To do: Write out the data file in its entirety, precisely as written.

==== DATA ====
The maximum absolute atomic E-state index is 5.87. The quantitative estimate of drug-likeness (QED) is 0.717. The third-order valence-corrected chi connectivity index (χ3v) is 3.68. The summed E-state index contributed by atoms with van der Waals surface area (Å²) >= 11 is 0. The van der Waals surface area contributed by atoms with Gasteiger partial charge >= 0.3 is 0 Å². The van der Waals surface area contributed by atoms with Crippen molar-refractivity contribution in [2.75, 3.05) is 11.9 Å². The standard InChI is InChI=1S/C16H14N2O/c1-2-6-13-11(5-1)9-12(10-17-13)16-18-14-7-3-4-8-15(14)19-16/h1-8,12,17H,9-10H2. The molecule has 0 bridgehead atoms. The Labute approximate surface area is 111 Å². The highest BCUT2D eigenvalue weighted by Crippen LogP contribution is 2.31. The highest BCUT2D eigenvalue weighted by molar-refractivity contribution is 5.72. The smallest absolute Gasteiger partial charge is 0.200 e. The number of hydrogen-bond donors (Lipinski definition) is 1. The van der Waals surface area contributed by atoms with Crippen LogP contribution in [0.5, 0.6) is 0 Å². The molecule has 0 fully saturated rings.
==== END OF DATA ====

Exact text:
The maximum absolute atomic E-state index is 5.87. The quantitative estimate of drug-likeness (QED) is 0.717. The third-order valence-corrected chi connectivity index (χ3v) is 3.68. The summed E-state index contributed by atoms with van der Waals surface area (Å²) >= 11 is 0. The van der Waals surface area contributed by atoms with Gasteiger partial charge >= 0.3 is 0 Å². The van der Waals surface area contributed by atoms with Crippen molar-refractivity contribution in [2.75, 3.05) is 11.9 Å². The standard InChI is InChI=1S/C16H14N2O/c1-2-6-13-11(5-1)9-12(10-17-13)16-18-14-7-3-4-8-15(14)19-16/h1-8,12,17H,9-10H2. The molecule has 0 bridgehead atoms. The Labute approximate surface area is 111 Å². The highest BCUT2D eigenvalue weighted by Crippen LogP contribution is 2.31. The highest BCUT2D eigenvalue weighted by molar-refractivity contribution is 5.72. The smallest absolute Gasteiger partial charge is 0.200 e. The number of hydrogen-bond donors (Lipinski definition) is 1. The van der Waals surface area contributed by atoms with Crippen LogP contribution in [0.5, 0.6) is 0 Å². The molecule has 0 fully saturated rings.